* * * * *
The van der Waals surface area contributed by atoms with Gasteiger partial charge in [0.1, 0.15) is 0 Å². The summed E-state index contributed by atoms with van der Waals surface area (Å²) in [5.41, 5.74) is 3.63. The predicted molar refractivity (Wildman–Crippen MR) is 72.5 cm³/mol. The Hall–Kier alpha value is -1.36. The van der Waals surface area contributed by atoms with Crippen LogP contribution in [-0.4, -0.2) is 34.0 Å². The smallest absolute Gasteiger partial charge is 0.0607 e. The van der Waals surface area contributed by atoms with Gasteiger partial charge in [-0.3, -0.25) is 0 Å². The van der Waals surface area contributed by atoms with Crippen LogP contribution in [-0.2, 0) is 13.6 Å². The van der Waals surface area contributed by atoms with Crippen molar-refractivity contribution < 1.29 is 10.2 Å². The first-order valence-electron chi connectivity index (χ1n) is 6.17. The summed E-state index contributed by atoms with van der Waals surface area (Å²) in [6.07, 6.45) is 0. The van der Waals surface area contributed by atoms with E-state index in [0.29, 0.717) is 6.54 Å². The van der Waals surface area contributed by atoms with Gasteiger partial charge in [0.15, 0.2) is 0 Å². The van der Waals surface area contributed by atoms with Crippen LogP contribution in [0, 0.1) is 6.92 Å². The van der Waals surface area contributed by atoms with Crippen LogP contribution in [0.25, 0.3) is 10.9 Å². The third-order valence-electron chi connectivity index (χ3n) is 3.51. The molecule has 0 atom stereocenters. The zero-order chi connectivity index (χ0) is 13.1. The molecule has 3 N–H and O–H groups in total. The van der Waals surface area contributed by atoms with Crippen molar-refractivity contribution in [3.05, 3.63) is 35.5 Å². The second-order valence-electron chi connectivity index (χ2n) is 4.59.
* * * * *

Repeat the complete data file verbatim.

The van der Waals surface area contributed by atoms with Gasteiger partial charge in [0.1, 0.15) is 0 Å². The summed E-state index contributed by atoms with van der Waals surface area (Å²) in [5.41, 5.74) is 3.63. The predicted molar refractivity (Wildman–Crippen MR) is 72.5 cm³/mol. The Hall–Kier alpha value is -1.36. The van der Waals surface area contributed by atoms with Crippen LogP contribution in [-0.4, -0.2) is 34.0 Å². The smallest absolute Gasteiger partial charge is 0.0607 e. The van der Waals surface area contributed by atoms with Gasteiger partial charge in [-0.3, -0.25) is 0 Å². The van der Waals surface area contributed by atoms with Crippen LogP contribution in [-0.2, 0) is 13.6 Å². The van der Waals surface area contributed by atoms with Crippen molar-refractivity contribution < 1.29 is 10.2 Å². The first-order valence-electron chi connectivity index (χ1n) is 6.17. The summed E-state index contributed by atoms with van der Waals surface area (Å²) in [6.07, 6.45) is 0. The van der Waals surface area contributed by atoms with E-state index in [0.29, 0.717) is 6.54 Å². The van der Waals surface area contributed by atoms with Gasteiger partial charge in [0.15, 0.2) is 0 Å². The van der Waals surface area contributed by atoms with Crippen LogP contribution in [0, 0.1) is 6.92 Å². The van der Waals surface area contributed by atoms with Crippen LogP contribution in [0.25, 0.3) is 10.9 Å². The third-order valence-electron chi connectivity index (χ3n) is 3.51. The molecule has 0 atom stereocenters. The zero-order chi connectivity index (χ0) is 13.1. The molecule has 3 N–H and O–H groups in total. The van der Waals surface area contributed by atoms with Crippen molar-refractivity contribution in [3.05, 3.63) is 35.5 Å². The second-order valence-electron chi connectivity index (χ2n) is 4.59.